RIDING one day from Baltimore to New York, I became acquainted with a young man who sold gas-meters. He was a traveling-man, representing a firm in Chicago, and had traversed the country from corner to corner a dozen times. Within live minutes after I had accommodated him with a match, I had learned that he sold gas-meters. He was very open about it, and gladly told me how many he had sold in the last month, and how the eighty-cent rate would affect his sales, and how natural gas might be piped to the city from West Virginia. Between Baltimore and Havre de Grace I learned a great deal about meters, and between Havre de Grace and Wilmington a great deal about gas. I began to see how enormously important gas and gas-meters are. I, who had always hated the sight of a gas-tank, began to feel a new respect for one; after having for years muttered maledictions upon the gas-meter, I began to see that in some eyes it might be a thing of beauty.
As we were leaving Wilmington, realizing perhaps that the conversation had thus far been a monologue, the young man turned to me and asked, ‘And what is your line?’ I had felt that the question was bound to come, and, casting about for the safest answer, had decided to be a drummer for typewriters, my usual hypothetical profession under such circumstances. Some dormant monitor within me, however, suddenly awoke.
‘ I am a teacher,’ I answered, weakly.
He was silent for a moment.
‘For a fact,’ said he, then, ‘I’d never have known it.’
Since this was evidently intended as a compliment, I murmured my thanks.
‘And how do you like teaching?’ he asked, after a while, forcing an appearance of interest.
‘Why,’ replied I, ‘it might be worse.’
‘Not much money in it, is there?’
‘No. Not very much.’
There was again a pause.
‘Don’t you find,1 he ventured at last, ‘that you,—well, that a teacher is at a — at a disadvantage with other people; that is, that other people are a — are a little, well, a little afraid in the presence of a . . . Oh, I don’t know how to put it. You know what I mean. That there is a kind of restraint?’
‘I suppose,’ said I, ‘that that depends partly on the other people.’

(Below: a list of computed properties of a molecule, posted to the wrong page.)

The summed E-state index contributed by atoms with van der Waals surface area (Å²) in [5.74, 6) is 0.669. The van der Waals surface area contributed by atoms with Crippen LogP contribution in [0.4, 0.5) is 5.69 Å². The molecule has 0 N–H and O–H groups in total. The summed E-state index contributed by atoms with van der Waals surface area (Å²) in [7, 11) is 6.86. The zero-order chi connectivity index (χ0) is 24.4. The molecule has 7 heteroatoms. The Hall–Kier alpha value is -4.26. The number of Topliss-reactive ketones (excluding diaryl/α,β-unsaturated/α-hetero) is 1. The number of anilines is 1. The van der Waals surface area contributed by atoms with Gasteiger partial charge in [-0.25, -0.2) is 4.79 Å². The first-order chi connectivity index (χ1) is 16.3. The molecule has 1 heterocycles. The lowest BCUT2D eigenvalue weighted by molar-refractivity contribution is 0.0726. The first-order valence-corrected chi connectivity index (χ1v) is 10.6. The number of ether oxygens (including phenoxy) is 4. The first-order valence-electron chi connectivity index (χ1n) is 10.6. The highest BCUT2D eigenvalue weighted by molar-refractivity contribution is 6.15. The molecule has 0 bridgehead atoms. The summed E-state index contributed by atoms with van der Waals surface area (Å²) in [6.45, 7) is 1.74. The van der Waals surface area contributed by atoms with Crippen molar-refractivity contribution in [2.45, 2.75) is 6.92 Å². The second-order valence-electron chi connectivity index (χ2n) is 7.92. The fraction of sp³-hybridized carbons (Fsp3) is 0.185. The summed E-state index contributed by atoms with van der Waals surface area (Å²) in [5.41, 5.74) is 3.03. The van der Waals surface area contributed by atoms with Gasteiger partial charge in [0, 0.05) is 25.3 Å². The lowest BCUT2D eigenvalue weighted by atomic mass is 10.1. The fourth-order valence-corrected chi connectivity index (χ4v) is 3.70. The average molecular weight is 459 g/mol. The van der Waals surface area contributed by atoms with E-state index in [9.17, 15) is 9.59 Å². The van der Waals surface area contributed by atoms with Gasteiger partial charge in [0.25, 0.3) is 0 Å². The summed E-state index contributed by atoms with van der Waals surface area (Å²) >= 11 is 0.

‘Why, yes,’ he replied, as if the idea were new to him, ‘1 suppose it does.’
He fell into thought. He appeared to be considering something seriously. There was certainly a constraint between us until he left me at Philadelphia.
This turn of our conversation was no new thing to me. ‘ Why,’ I had read many years before in Charles Lamb, ‘why are we never quite at our ease in the presence of a schoolmaster?’ I had read it many a time with a sinking at the heart. ‘Because we are conscious,’ Lamb answers his own question, ‘that he is not quite at his ease in ours. . . . He is under the restraint of a formal and didactic hypocrisy in company, as a clergyman is under a moral one. He can no more let his intellect loose in society, than the other can his inclinations. — He is forlorn among his co-evals; his juniors cannot be his friends.’
I have the passage marked with a black pencil in my copy of the Essays. I so marked it many years ago. It used to worry me a good deal. To be delivered from the professorial manner came to be a part of my private liturgy. I shall never forget my discouragement when a red-haired urchin with whom I struck acquaintance on the towpath of the Morris and Essex Canal told me that he knew that I was a teacher, although he could not tell why. That was in my second year of teaching, and I felt like a man threatened with gradual ossification.
In the boarding-school in which I was at the time temporarily imprisoned, we teachers were all haunted by this impalpable terror. One of us sought to escape by wearing brilliant waistcoats and hose; another, by educating his taste in liqueurs and cigars; a third, by studying the stock-market reports and gambling feebly when his salary permitted.
We were very young. On moonlight nights we all went down to the bridge on the edge of the town and smoked our pipes and sang ‘ Good-night, ladies ’ and danced clog-dances, merely to prove to ourselves that no insidious pedagogical symptoms were as yet appearing in us. We cultivated a bluff manner among ourselves, and practiced slang. On our tramps we avoided the well-traveled roads, as if a boy were a leper and to meet one a contamination. As for myself, I used to steal out into the back pasture and climb up into an oak tree. Although I never found a boy up there, one had cut his initials intertwined with hearts and other erotic carvings. I used furtively to go to the shore of a little river near the school, and sit down among the snakes and rhododendrons, and fish. I have caught fifty perch and sunnies there in an afternoon, returning them all to their element, none the worse save for a pricked lip. ‘I was fain of their fellowship, fain’; yet even here boys went hallooing by on the road behind me in couples and packs, little dreaming that I lay perdu so near.